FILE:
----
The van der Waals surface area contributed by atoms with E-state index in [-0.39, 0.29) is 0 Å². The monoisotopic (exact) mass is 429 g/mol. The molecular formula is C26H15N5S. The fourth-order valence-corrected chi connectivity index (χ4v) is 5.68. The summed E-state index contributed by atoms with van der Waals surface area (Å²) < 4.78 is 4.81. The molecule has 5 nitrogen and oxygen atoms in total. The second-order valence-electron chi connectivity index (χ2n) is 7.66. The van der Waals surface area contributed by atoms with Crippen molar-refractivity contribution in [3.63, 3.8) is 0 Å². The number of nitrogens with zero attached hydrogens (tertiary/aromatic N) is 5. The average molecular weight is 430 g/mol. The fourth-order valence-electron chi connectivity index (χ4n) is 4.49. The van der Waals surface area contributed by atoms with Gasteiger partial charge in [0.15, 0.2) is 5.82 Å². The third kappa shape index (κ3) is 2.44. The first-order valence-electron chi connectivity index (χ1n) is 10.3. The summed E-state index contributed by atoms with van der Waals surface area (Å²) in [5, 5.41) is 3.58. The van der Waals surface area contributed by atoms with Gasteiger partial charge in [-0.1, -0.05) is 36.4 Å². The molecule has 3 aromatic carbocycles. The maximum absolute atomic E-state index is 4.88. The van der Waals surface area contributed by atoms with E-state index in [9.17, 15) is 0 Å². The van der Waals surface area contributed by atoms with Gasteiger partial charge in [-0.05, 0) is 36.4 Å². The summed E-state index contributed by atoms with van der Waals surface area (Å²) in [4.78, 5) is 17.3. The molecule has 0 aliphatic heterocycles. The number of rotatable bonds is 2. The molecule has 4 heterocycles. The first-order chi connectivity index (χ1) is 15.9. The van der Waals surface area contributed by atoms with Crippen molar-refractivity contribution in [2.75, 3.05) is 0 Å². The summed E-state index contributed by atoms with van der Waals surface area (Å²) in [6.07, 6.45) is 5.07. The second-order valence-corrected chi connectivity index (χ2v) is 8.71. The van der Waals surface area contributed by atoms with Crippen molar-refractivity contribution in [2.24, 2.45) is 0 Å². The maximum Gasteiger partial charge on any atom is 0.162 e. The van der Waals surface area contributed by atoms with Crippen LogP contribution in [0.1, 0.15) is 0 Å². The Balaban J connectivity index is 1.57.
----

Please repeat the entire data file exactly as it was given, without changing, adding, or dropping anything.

The van der Waals surface area contributed by atoms with E-state index in [-0.39, 0.29) is 0 Å². The monoisotopic (exact) mass is 429 g/mol. The molecular formula is C26H15N5S. The fourth-order valence-corrected chi connectivity index (χ4v) is 5.68. The summed E-state index contributed by atoms with van der Waals surface area (Å²) < 4.78 is 4.81. The molecule has 5 nitrogen and oxygen atoms in total. The second-order valence-electron chi connectivity index (χ2n) is 7.66. The van der Waals surface area contributed by atoms with Crippen molar-refractivity contribution in [3.63, 3.8) is 0 Å². The number of nitrogens with zero attached hydrogens (tertiary/aromatic N) is 5. The average molecular weight is 430 g/mol. The fourth-order valence-electron chi connectivity index (χ4n) is 4.49. The van der Waals surface area contributed by atoms with Gasteiger partial charge in [0.15, 0.2) is 5.82 Å². The third kappa shape index (κ3) is 2.44. The first-order valence-electron chi connectivity index (χ1n) is 10.3. The summed E-state index contributed by atoms with van der Waals surface area (Å²) in [5, 5.41) is 3.58. The van der Waals surface area contributed by atoms with Gasteiger partial charge in [-0.1, -0.05) is 36.4 Å². The molecule has 3 aromatic carbocycles. The maximum absolute atomic E-state index is 4.88. The van der Waals surface area contributed by atoms with E-state index in [9.17, 15) is 0 Å². The van der Waals surface area contributed by atoms with Gasteiger partial charge in [-0.05, 0) is 36.4 Å². The summed E-state index contributed by atoms with van der Waals surface area (Å²) in [4.78, 5) is 17.3. The molecule has 0 aliphatic heterocycles. The number of rotatable bonds is 2. The molecule has 4 heterocycles. The first-order chi connectivity index (χ1) is 15.9. The van der Waals surface area contributed by atoms with Crippen molar-refractivity contribution in [2.75, 3.05) is 0 Å². The summed E-state index contributed by atoms with van der Waals surface area (Å²) in [6.07, 6.45) is 5.07. The second-order valence-corrected chi connectivity index (χ2v) is 8.71. The van der Waals surface area contributed by atoms with Crippen molar-refractivity contribution in [2.24, 2.45) is 0 Å². The maximum Gasteiger partial charge on any atom is 0.162 e. The van der Waals surface area contributed by atoms with Crippen LogP contribution in [0.1, 0.15) is 0 Å². The Balaban J connectivity index is 1.57.